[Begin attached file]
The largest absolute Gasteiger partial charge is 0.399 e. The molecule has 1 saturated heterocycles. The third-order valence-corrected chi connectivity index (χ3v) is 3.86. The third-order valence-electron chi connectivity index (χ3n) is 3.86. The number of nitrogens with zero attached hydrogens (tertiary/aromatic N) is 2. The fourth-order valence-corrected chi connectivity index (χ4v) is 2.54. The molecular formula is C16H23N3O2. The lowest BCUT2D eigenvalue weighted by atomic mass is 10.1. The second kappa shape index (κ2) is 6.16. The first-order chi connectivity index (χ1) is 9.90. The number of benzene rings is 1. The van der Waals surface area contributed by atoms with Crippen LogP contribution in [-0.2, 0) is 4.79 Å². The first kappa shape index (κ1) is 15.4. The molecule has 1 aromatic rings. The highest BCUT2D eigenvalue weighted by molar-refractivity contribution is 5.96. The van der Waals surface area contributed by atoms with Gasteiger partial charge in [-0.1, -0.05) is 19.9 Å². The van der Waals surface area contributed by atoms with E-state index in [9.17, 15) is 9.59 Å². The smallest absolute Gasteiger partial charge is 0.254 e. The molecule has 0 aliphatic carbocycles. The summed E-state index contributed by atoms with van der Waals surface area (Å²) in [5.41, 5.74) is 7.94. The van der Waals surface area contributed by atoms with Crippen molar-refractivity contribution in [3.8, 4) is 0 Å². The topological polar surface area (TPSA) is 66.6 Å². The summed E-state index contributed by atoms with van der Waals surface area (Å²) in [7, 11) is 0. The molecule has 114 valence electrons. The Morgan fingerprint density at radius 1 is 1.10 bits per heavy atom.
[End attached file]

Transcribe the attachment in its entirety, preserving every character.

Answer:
The largest absolute Gasteiger partial charge is 0.399 e. The molecule has 1 saturated heterocycles. The third-order valence-corrected chi connectivity index (χ3v) is 3.86. The third-order valence-electron chi connectivity index (χ3n) is 3.86. The number of nitrogens with zero attached hydrogens (tertiary/aromatic N) is 2. The fourth-order valence-corrected chi connectivity index (χ4v) is 2.54. The molecular formula is C16H23N3O2. The lowest BCUT2D eigenvalue weighted by atomic mass is 10.1. The second kappa shape index (κ2) is 6.16. The first-order chi connectivity index (χ1) is 9.90. The number of benzene rings is 1. The van der Waals surface area contributed by atoms with Crippen LogP contribution in [-0.2, 0) is 4.79 Å². The first kappa shape index (κ1) is 15.4. The molecule has 1 aromatic rings. The highest BCUT2D eigenvalue weighted by molar-refractivity contribution is 5.96. The van der Waals surface area contributed by atoms with Gasteiger partial charge in [-0.1, -0.05) is 19.9 Å². The van der Waals surface area contributed by atoms with E-state index in [9.17, 15) is 9.59 Å². The smallest absolute Gasteiger partial charge is 0.254 e. The molecule has 0 aliphatic carbocycles. The summed E-state index contributed by atoms with van der Waals surface area (Å²) in [5.41, 5.74) is 7.94. The van der Waals surface area contributed by atoms with Crippen molar-refractivity contribution in [3.8, 4) is 0 Å². The topological polar surface area (TPSA) is 66.6 Å². The summed E-state index contributed by atoms with van der Waals surface area (Å²) in [7, 11) is 0. The molecule has 114 valence electrons. The Morgan fingerprint density at radius 1 is 1.10 bits per heavy atom.